Encouraging Literacy

Cereal box writing2

Words are critical to communication, whether they are spoken, written, or read. With the beginning of the school year, parents and teachers are often wondering about and sometimes worried about children learning to read and write. In the next few blog posts I will share some super simple ways to encourage literacy in your homes and classrooms.

First of all, kids need to make the connection between the written words and the value of them. In other words, they need to know that words are important to hear, that the messages hold clues to stories, directions, feelings, and fun!

Family chartOne way to demonstrate this is by asking children what they want to learn about a specific topic and writing down their answers. Remember to write their names by their words to illustrate that their individual thoughts and ideas matter! Children can also tape their written names or write their names next to their ideas. As they get older, they can write their own ideas on the list.  At this point, this list can be created as a group or be placed on a clipboard that the children can add to as they have ideas during the day.

You can adapt this for home by having your child help make a grocery list. Look through the refrigerator and see what foods are missing. Even if your child does not know how to write yet, give him a pad of paper and crayons to “write” what you need or draw pictures of desired items (You can write your own list, too.). Take your lists with you and look for those items in the grocery store. Point out the words on cereal boxes, telling him what information the words tell you that the pictures can’t illustrate.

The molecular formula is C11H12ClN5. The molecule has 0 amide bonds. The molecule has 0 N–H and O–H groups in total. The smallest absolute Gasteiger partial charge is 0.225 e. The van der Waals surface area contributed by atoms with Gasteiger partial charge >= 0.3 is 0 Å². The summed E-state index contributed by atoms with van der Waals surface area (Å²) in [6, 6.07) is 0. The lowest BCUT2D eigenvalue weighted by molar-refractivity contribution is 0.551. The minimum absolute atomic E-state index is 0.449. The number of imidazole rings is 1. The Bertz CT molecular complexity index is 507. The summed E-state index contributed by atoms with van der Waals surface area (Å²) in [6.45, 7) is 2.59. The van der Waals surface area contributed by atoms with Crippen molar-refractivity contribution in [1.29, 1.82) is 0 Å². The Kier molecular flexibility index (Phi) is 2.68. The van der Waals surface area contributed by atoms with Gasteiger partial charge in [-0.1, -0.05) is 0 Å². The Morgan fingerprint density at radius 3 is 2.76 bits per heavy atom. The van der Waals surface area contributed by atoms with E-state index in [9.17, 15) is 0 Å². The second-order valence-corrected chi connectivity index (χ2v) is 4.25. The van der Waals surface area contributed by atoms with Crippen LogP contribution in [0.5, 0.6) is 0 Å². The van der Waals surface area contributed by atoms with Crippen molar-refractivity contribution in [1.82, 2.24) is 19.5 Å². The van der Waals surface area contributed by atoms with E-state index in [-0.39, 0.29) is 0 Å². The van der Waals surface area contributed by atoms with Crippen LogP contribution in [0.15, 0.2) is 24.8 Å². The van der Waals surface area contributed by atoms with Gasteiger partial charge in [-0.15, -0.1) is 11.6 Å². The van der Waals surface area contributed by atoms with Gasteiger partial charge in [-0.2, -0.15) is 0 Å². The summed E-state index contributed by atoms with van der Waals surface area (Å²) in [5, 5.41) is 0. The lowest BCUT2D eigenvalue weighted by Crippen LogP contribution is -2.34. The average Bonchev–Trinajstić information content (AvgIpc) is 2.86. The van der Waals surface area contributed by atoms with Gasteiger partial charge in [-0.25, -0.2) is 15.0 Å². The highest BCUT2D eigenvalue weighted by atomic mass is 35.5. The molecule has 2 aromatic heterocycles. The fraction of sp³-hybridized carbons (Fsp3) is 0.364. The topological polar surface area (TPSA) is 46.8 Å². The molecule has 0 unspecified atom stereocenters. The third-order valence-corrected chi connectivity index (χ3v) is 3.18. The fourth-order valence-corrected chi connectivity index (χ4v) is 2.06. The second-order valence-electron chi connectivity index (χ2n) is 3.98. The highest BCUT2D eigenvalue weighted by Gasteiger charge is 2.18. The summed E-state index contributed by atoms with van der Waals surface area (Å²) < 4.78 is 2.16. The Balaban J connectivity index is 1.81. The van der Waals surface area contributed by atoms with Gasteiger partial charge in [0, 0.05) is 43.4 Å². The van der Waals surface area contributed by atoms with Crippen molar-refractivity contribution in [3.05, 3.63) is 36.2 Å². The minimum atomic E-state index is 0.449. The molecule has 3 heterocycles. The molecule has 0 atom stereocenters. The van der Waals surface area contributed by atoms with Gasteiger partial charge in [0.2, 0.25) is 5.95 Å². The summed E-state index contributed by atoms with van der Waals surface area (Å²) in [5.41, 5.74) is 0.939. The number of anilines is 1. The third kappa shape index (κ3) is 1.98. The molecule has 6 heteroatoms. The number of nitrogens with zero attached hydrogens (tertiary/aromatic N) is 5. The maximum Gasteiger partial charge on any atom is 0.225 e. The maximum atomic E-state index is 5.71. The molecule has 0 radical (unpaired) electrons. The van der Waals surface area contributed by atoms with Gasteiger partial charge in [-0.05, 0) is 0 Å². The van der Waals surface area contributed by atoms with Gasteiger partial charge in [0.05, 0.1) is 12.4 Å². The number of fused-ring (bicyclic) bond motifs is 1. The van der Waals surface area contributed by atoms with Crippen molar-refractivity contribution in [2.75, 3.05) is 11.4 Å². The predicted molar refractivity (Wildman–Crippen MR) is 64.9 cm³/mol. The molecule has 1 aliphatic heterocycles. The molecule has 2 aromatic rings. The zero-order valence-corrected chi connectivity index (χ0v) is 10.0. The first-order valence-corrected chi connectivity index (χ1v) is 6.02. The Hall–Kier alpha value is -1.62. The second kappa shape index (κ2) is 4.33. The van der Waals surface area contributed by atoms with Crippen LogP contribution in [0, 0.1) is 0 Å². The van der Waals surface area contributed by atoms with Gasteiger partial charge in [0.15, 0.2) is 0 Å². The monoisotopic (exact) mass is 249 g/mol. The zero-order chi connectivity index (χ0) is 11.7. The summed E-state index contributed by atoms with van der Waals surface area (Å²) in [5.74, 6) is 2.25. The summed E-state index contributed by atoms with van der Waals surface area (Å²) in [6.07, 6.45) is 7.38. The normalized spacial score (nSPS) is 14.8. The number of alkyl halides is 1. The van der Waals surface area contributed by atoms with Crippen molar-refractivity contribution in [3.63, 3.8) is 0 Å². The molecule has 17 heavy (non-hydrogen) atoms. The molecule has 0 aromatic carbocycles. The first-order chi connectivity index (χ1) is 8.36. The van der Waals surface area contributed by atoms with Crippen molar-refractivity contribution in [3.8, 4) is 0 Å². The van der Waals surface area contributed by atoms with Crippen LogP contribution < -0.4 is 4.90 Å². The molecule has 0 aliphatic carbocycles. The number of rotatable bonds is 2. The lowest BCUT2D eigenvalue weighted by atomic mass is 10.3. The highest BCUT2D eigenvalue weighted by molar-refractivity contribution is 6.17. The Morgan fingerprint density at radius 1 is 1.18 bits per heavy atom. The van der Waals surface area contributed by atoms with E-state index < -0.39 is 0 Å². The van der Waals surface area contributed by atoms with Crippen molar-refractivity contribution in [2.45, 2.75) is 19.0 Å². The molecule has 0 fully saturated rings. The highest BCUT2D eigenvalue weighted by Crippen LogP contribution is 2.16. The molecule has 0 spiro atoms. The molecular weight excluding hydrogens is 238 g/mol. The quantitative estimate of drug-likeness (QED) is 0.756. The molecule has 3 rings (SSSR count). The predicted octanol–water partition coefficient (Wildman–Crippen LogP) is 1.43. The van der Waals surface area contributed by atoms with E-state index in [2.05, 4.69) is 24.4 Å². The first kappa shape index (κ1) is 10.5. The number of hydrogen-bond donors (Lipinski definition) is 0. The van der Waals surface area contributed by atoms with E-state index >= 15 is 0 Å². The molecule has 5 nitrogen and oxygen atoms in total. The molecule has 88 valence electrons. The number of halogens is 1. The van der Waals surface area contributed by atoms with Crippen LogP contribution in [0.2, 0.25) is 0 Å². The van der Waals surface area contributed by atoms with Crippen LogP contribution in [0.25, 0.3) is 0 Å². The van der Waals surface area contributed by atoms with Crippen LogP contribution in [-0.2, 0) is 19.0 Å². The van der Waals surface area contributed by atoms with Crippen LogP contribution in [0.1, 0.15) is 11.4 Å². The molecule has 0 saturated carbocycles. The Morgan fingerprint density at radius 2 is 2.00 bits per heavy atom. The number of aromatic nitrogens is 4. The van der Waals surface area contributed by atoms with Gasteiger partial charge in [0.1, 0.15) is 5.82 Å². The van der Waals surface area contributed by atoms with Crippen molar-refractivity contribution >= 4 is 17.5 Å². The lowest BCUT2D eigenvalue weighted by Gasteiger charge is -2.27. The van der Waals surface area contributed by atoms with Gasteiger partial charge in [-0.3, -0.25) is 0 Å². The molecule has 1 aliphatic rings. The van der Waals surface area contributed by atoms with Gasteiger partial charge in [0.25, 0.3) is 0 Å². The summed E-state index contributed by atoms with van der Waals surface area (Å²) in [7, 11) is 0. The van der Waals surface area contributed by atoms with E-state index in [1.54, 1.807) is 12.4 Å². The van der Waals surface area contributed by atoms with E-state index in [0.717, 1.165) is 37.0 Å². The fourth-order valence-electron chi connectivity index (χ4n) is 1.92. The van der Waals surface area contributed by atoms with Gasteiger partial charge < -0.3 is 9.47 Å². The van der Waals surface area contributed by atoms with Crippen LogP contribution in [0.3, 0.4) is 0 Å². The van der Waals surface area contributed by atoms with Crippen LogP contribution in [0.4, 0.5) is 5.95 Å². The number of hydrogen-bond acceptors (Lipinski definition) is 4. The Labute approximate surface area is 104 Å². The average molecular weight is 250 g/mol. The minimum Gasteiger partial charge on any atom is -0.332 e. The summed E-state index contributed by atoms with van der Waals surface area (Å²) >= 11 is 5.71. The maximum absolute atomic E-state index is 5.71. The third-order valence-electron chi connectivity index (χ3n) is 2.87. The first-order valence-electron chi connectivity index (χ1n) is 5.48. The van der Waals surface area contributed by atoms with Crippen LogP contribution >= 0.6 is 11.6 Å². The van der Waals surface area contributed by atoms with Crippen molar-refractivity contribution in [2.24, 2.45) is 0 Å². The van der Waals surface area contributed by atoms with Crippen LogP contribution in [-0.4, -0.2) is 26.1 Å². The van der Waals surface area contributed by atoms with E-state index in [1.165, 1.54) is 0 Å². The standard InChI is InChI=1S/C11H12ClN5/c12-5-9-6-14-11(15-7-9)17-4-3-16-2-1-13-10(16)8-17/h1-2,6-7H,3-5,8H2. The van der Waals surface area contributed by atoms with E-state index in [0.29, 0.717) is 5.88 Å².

Karen small word

 

 

The idea of words themselves are very interesting for children to learn about. Write down and show them some super short words, such as I, a, and, and the.

 

 

 

Karen huge word

 

Then show them some really long words such as Mississippi or supercalifragilisticexpialidocious! Not only are they fun to say, but they are fun to hold in their arms. Let them physically play with different sized words that are written on cards or word strips.

 

Cereal box writing2

To expand on this activity, have a “Words We Like” area, where they can copy words from books, food labels, or with your guidance. Collect the words in a box until the end of the week, pulling them out and reading them in front of the group. Ask the “writer” to tape her important words on the wall for all to see. Challenge the group to fill the wall each week by filling up the word collection box.

 

I hope these ideas get you started.  I will add a few more ideas to encourage writing and reading next time!

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